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Experimental Forests & Ranges

Ecoregions
map with Experimental Forest & Range locations

Google Earth View forest and range locations.

Science makes the US Forest Service unique. The ability to conduct scientific research in-house, to apply research findings on the National Forest System lands, and to transfer them to others for use on all of the nation's forest land sets the Forest Service apart as a natural resource agency. A unique and exceedingly valuable part of the infrastructure in place to conduct this research is the national network of experimental forests and ranges, a land base authorized by Congress and designated by the Chiefs of the Forest Service over the last 100 years. These experimental forests and ranges are not historical relics, but the sites for most of the longterm research conducted by Forest Service Research and Development and our partners. The experimental forests and ranges are living laboratories where Forest Service scientists not only make discoveries but also demonstrate research results for cooperators and stakeholders. They provide the opportunity to conduct the bold, imaginative research that will be required for the future.

The Rocky Mountain Research Station administers and conducts research on 14 experimental forests and ranges:

Experimental forests and ranges (and other experimental areas within this network) remain as some of the few places where ecological research can be maintained over the long term. This kind of protection allows for experiments that can last longer than an individual scientist's career. For example, at the H.J. Andrews Experimental Forest in Oregon, a study of log decomposition that was established in 1982 is expected to last for 200 years! The existence of these experimental forests and ranges allows for long-term data to be collected, and for us to learn how forests change over time as climate and other factors change. At the Bartlett Experimental Forest in New Hampshire, 500 growth plots were laid in a grid across the forest in 1931. Remeasurements of these plots have helped us better learn how to manage forests that are dynamic and subject to a variety of stresses over time. Because experimental forests and ranges often encompass whole watersheds and large areas, it is possible to do landscape-scale experiments. Finally, operating as a network of ecological research sites representing a wide range of forest and range types allows scientists to conduct cross-site comparisons, to help leverage funding, and to evaluate landscape patterns and processes at landscape to regional scales.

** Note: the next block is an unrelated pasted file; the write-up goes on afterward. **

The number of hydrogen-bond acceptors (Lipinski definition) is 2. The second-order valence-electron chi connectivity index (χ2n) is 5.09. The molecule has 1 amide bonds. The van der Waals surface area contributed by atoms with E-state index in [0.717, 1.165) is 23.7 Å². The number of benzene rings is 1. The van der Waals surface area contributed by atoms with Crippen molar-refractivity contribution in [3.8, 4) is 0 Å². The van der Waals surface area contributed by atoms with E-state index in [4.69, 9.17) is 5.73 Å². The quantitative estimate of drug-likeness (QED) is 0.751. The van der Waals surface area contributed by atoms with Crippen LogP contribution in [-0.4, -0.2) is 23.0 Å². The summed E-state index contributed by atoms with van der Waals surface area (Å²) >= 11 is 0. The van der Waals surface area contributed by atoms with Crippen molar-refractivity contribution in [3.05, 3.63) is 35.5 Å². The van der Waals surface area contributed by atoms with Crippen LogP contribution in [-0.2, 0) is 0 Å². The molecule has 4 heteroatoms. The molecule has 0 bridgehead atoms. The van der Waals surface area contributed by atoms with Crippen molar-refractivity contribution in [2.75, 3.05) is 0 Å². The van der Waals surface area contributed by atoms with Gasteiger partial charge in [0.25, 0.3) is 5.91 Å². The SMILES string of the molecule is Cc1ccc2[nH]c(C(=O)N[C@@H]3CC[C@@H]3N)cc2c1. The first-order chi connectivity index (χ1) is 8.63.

Experimental forests and ranges are extremely varied, and are located throughout the United States and Puerto Rico. They are as small as 47 ha (Kawishiwi Experimental Forest in Minnesota) and as large as 22,500 ha (Desert Experimental Range in Utah). They range from boreal forests (Bonanza Creek Experimental Forest in Alaska) to tropical forests (Luquillo Experimental Forest in Puerto Rico) to dry desert ranges (Great Basin Experimental Range in Utah). Long-term records on many of these experimental forests and ranges date back to the 1930s when 29 of the 77 were established. The oldest research records date back to 1911 (Priest River Experimental Forest in Idaho) and 1912 (Great Basin Experimental Range in Utah), whereas the newest experimental forests were designated in the early 1970s (McCormick Experimental Forest in 1970 and Entiat Experimental Forest in 1971). Such diversity is a hallmark and a strength of the network of experimental forests and ranges.